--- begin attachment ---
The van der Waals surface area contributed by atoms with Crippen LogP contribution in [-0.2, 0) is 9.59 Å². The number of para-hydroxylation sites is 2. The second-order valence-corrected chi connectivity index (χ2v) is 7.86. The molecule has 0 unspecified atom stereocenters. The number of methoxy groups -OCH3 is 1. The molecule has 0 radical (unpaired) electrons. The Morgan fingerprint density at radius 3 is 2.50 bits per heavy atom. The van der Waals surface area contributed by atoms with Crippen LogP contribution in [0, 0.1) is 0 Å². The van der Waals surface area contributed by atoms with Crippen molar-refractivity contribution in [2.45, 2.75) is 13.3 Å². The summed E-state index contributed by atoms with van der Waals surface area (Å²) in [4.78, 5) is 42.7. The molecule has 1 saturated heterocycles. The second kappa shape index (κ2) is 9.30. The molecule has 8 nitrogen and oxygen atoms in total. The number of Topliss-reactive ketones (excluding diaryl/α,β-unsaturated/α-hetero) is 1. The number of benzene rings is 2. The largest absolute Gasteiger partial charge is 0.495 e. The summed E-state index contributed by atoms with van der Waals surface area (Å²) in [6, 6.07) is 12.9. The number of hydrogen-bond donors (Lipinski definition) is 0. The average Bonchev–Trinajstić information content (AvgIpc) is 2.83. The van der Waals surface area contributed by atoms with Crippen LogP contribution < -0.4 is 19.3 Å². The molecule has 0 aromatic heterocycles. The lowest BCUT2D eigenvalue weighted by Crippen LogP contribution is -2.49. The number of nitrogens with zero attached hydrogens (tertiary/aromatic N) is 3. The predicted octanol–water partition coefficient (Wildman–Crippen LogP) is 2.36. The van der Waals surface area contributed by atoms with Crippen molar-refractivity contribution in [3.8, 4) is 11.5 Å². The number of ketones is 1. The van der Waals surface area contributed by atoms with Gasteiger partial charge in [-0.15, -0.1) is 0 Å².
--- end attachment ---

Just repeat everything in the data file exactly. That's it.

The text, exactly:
The van der Waals surface area contributed by atoms with Crippen LogP contribution in [-0.2, 0) is 9.59 Å². The number of para-hydroxylation sites is 2. The second-order valence-corrected chi connectivity index (χ2v) is 7.86. The molecule has 0 unspecified atom stereocenters. The number of methoxy groups -OCH3 is 1. The molecule has 0 radical (unpaired) electrons. The Morgan fingerprint density at radius 3 is 2.50 bits per heavy atom. The van der Waals surface area contributed by atoms with Crippen LogP contribution in [0, 0.1) is 0 Å². The van der Waals surface area contributed by atoms with Crippen molar-refractivity contribution in [2.45, 2.75) is 13.3 Å². The summed E-state index contributed by atoms with van der Waals surface area (Å²) in [4.78, 5) is 42.7. The molecule has 1 saturated heterocycles. The second kappa shape index (κ2) is 9.30. The molecule has 8 nitrogen and oxygen atoms in total. The number of Topliss-reactive ketones (excluding diaryl/α,β-unsaturated/α-hetero) is 1. The number of benzene rings is 2. The largest absolute Gasteiger partial charge is 0.495 e. The summed E-state index contributed by atoms with van der Waals surface area (Å²) in [6, 6.07) is 12.9. The number of hydrogen-bond donors (Lipinski definition) is 0. The average Bonchev–Trinajstić information content (AvgIpc) is 2.83. The van der Waals surface area contributed by atoms with Crippen LogP contribution < -0.4 is 19.3 Å². The molecule has 0 aromatic heterocycles. The lowest BCUT2D eigenvalue weighted by Crippen LogP contribution is -2.49. The number of nitrogens with zero attached hydrogens (tertiary/aromatic N) is 3. The predicted octanol–water partition coefficient (Wildman–Crippen LogP) is 2.36. The van der Waals surface area contributed by atoms with Crippen molar-refractivity contribution in [3.8, 4) is 11.5 Å². The number of ketones is 1. The van der Waals surface area contributed by atoms with Gasteiger partial charge in [-0.15, -0.1) is 0 Å².